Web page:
U.K. jobs data (May 16, 9:30 am GMT)
Last Week’s Price Review
After three consecutive weeks of net losses, the pound is finally on track to ending the week on the winning side (as of 2 pm GMT), despite the plunge in the wake of the BOE statement.
The spotlight has been on the BOE statement this week. But looking at the overlay of GBP pairs above while noting last week’s closing prices (dashed horizontal line), we can see that the pound actually had a good run in the days ahead of the BOE statement.
In fact, the pound was THE best-performing currency of the week on Wednesday, the day before the BOE statement.
There were growing expectations that peers at the House of Lords will vote in favor of amendments that will give Parliament the power to block the government from leaving the E.U. without a deal, which increases the chance for a so-called “soft” Brexit.
And we now know that the House of Lords did vote to pass the amendments. And that likely helped to ease Brexit-related jitters and keep the pound supported.
However, it’s also possible that the pound’s pre-BOE rally may have been due to short-covering by pound bears. After all, the pound has been a net loser for three consecutive weeks.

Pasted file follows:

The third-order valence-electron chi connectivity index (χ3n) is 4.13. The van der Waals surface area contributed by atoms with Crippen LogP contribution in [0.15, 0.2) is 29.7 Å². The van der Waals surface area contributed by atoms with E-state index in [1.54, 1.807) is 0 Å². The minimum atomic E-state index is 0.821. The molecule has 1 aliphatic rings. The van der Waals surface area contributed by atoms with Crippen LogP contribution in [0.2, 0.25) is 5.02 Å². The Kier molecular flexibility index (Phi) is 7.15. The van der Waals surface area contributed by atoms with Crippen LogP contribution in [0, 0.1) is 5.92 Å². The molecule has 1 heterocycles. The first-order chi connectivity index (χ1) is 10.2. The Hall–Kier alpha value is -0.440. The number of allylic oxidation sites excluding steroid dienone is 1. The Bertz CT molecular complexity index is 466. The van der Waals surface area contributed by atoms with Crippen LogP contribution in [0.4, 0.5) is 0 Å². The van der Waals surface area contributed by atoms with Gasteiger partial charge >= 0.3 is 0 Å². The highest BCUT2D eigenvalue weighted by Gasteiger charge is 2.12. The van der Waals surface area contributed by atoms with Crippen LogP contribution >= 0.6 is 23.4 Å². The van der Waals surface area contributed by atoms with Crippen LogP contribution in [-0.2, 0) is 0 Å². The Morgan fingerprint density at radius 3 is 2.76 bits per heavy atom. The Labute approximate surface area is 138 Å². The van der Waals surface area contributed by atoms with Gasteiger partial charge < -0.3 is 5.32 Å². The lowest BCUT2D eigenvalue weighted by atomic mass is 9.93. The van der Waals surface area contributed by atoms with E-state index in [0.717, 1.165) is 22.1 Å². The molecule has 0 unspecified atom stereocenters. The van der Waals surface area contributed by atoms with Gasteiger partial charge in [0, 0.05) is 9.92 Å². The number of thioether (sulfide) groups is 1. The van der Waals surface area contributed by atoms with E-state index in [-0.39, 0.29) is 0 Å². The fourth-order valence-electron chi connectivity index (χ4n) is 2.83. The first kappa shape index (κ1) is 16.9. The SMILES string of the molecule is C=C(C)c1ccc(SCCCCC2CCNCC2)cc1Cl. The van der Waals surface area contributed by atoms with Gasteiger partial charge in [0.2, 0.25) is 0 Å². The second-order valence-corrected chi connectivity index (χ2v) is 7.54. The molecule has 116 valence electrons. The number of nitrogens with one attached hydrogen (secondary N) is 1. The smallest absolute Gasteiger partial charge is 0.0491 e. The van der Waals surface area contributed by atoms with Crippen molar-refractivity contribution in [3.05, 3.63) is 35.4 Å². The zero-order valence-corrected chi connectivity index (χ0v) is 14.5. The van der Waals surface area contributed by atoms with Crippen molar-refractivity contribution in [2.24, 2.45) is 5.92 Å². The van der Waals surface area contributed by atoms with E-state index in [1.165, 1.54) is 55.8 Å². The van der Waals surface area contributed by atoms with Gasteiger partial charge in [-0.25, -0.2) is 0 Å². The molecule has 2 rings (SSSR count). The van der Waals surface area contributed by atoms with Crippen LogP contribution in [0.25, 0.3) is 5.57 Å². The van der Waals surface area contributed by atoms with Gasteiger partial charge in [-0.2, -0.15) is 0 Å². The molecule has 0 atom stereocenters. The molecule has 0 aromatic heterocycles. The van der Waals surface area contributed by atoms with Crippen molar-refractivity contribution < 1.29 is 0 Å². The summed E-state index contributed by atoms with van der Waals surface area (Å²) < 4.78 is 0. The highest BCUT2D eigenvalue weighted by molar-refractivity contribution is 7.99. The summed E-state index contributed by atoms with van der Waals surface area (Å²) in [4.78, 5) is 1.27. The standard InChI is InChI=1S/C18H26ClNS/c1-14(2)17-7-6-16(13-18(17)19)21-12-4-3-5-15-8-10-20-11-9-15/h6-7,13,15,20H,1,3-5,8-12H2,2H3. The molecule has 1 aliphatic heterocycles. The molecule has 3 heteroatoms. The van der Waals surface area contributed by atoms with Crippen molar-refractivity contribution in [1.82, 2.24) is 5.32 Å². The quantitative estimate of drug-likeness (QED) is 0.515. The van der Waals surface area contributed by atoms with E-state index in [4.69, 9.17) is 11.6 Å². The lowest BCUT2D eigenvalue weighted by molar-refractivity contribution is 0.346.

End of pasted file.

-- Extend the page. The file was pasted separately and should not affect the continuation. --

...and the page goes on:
In any case, the pound was forced to erase some of its gains when the BOE failed to provide any hawkish surprises on Thursday.
Sure, Ian McCafferty and Michael Saunders voted for a rate hike again, but that was widely expected. The BOE also maintained its hiking bias, but that was also widely expected.
And while the BOE’s decision to downgrade its inflation and growth forecasts was also widely expected, that may have helped to push the pound lower.
Fortunately for pound bulls, BOE Guv’nah Mark Carney was interviewed by the BBC during Thursday’s U.S. session. And Carney said that:
“It’s likely over the course of the next year rates will go up… that’s the most likely thing to happen.”
That hawkish comment likely helped to resurrect rate hike expectations since the pound’s bleeding finally stopped and the pound even began to claw its way back up against most of its peers.